I adore gnocchi. I haven’t, however, had much success with making it. I’ve tried the potato variety (my favourite), and ended up with a pile of slimy mush. I’ve tried semolina, and ricotta, and not done much better. But I recently found myself with a bunch of spinach which was rapidly approaching the point where I’d have to use it or loose it to the compost heap in the sky, so when I turned up this recipe, I decided to give gnocchi another go.
The recipe was kind of a disaster.
I followed the instructions exactly (unusual for me) and the mixture was super-wet and sticky and not going to form into any kind of shape at all. So I added a little flour, and kept adding until, about 1 1/2 cups later, I had a mix that was (just) holding together.
Then I tried to shape it with just lightly floured hands, but that just left me with sticky mix all over the place, and not the nicely torpedo shaped dumplings I was after. In the end, I simply dropped spoonfuls of the mix onto a floured bench and rolled them from there, which worked just fine.
Spinach & Ricotta Gnocchi
1 bunch English spinach
100g of finely grated parmesan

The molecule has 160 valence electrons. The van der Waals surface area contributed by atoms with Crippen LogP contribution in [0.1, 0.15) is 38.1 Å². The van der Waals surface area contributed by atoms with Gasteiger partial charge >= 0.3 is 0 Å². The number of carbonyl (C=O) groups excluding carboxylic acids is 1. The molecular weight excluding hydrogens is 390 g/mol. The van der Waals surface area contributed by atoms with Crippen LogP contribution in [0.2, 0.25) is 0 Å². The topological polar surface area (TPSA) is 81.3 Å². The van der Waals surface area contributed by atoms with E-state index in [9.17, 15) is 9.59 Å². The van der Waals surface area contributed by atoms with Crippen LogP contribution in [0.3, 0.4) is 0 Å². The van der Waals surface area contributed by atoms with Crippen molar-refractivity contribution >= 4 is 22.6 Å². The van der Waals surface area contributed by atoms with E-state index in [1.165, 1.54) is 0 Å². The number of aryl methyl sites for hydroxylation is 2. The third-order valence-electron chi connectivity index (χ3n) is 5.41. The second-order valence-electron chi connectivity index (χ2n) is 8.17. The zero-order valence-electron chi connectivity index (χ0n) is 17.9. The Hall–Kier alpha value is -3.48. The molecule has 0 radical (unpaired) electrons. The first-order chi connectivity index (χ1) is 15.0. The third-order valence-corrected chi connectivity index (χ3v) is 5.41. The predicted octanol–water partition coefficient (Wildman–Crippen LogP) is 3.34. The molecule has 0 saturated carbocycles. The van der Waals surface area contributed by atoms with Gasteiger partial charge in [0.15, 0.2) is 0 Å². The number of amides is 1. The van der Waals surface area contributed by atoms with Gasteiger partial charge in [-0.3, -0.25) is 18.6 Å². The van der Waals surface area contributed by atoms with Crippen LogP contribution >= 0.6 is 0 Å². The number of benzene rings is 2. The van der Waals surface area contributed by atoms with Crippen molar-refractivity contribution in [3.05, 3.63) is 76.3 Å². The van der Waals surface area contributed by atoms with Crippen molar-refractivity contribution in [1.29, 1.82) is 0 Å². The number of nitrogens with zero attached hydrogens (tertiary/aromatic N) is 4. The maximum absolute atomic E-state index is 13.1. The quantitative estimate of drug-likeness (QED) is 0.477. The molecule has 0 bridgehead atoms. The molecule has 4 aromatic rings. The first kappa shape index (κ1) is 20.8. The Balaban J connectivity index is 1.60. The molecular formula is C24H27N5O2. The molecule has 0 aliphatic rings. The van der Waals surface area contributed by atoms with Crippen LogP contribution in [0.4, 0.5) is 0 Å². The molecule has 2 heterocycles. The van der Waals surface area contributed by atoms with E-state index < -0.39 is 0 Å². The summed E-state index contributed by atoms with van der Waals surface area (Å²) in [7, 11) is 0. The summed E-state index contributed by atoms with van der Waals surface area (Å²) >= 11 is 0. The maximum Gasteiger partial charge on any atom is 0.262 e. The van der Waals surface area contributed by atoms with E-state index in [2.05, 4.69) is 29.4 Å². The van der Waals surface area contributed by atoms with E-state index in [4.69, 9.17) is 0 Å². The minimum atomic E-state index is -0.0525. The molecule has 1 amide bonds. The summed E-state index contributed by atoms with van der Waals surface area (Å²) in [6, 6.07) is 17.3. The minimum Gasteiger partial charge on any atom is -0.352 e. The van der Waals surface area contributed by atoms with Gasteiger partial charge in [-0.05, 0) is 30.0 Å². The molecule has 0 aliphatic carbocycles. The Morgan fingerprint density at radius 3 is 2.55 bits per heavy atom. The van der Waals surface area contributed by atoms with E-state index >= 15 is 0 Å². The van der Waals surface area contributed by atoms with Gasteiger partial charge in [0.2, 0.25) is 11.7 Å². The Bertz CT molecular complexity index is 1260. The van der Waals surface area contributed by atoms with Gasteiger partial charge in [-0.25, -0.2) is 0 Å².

1 1/2 cups plain flour
a pinch of grated nutmeg
2 tblsp butter
10 sage leaves
Extra parmesan, to serve
Wash the spinach well. Pile it into a large saucepan with just the water on the leaves, cover, and cook over medium heat for a few minutes, until wilted. Cool slightly, then squeeze out as much water as possible. Chop finely.
In a large bowl, mix all ingredients except butter and sage to form a soft dough. Drop spoonfuls of dough onto a well-floured surface, roll in flour and shape into long sausages.
Cook in batches in a large pot of boiling salted water. They will only take a few minutes and rise to the surface when ready. Partly inspired by this recipe for pan-fried gnocchi and kale, I decided to fry my gnocchi lightly once they were boiled, for a bit of colour and to firm up the texture (they were still very soft).
Meanwhile, cook the butter and sage leaves in a pan over low heat until the butter is brown and nutty.
To serve, spoon a little of the butter over the gnocchi, and top with parmesan and fresh black pepper. Delish.
Awesome Housemate declared that if you served this to someone in a fancy restaurant, they wouldn’t complain. I’m not quite so taken with them, but I am back on the gnocchi-making wagon, and will definitely be giving those soft, amazing potato dumplings a go soon.
I had the leftovers the next day with a spicy tomato sauce, and I think that was even better.